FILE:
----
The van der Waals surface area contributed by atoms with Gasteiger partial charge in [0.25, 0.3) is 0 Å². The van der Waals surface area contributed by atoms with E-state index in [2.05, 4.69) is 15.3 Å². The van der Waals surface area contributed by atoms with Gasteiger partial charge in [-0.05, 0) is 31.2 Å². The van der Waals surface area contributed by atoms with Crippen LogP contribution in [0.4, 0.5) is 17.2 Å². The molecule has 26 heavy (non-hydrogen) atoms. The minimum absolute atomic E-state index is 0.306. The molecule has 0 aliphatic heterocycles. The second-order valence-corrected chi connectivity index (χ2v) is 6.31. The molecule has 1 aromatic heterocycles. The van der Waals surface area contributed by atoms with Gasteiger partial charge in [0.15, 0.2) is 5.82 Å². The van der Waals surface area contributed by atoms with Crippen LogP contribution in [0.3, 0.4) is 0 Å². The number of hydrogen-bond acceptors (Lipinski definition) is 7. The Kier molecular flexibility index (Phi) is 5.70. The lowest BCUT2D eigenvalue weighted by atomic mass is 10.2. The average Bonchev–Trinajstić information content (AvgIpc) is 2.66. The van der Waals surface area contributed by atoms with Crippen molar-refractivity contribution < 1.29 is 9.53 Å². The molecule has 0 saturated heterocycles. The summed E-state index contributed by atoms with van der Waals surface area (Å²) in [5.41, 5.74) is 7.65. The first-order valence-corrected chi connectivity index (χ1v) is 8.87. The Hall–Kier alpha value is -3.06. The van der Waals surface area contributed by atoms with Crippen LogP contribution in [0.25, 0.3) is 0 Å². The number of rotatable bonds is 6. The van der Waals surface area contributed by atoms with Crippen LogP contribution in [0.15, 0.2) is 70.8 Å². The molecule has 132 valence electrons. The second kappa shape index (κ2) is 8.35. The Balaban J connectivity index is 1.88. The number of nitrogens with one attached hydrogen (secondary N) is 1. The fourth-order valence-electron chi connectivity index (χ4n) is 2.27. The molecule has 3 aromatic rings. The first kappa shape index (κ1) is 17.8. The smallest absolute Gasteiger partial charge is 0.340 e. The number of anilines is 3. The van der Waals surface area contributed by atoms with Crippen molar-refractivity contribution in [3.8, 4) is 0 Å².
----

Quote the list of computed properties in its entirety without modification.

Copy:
The van der Waals surface area contributed by atoms with Gasteiger partial charge in [0.25, 0.3) is 0 Å². The van der Waals surface area contributed by atoms with E-state index in [2.05, 4.69) is 15.3 Å². The van der Waals surface area contributed by atoms with Gasteiger partial charge in [-0.05, 0) is 31.2 Å². The van der Waals surface area contributed by atoms with Crippen LogP contribution in [0.4, 0.5) is 17.2 Å². The molecule has 26 heavy (non-hydrogen) atoms. The minimum absolute atomic E-state index is 0.306. The molecule has 0 aliphatic heterocycles. The second-order valence-corrected chi connectivity index (χ2v) is 6.31. The molecule has 1 aromatic heterocycles. The van der Waals surface area contributed by atoms with Gasteiger partial charge in [0.15, 0.2) is 5.82 Å². The van der Waals surface area contributed by atoms with Crippen LogP contribution in [0.3, 0.4) is 0 Å². The number of hydrogen-bond acceptors (Lipinski definition) is 7. The Kier molecular flexibility index (Phi) is 5.70. The lowest BCUT2D eigenvalue weighted by atomic mass is 10.2. The average Bonchev–Trinajstić information content (AvgIpc) is 2.66. The van der Waals surface area contributed by atoms with Crippen molar-refractivity contribution < 1.29 is 9.53 Å². The molecule has 0 saturated heterocycles. The summed E-state index contributed by atoms with van der Waals surface area (Å²) in [5.41, 5.74) is 7.65. The first-order valence-corrected chi connectivity index (χ1v) is 8.87. The Hall–Kier alpha value is -3.06. The van der Waals surface area contributed by atoms with Crippen LogP contribution in [0.25, 0.3) is 0 Å². The number of rotatable bonds is 6. The van der Waals surface area contributed by atoms with Crippen LogP contribution in [0.15, 0.2) is 70.8 Å². The molecule has 132 valence electrons. The second kappa shape index (κ2) is 8.35. The Balaban J connectivity index is 1.88. The number of nitrogens with one attached hydrogen (secondary N) is 1. The fourth-order valence-electron chi connectivity index (χ4n) is 2.27. The molecule has 3 aromatic rings. The first kappa shape index (κ1) is 17.8. The smallest absolute Gasteiger partial charge is 0.340 e. The number of anilines is 3. The van der Waals surface area contributed by atoms with Crippen molar-refractivity contribution in [3.8, 4) is 0 Å².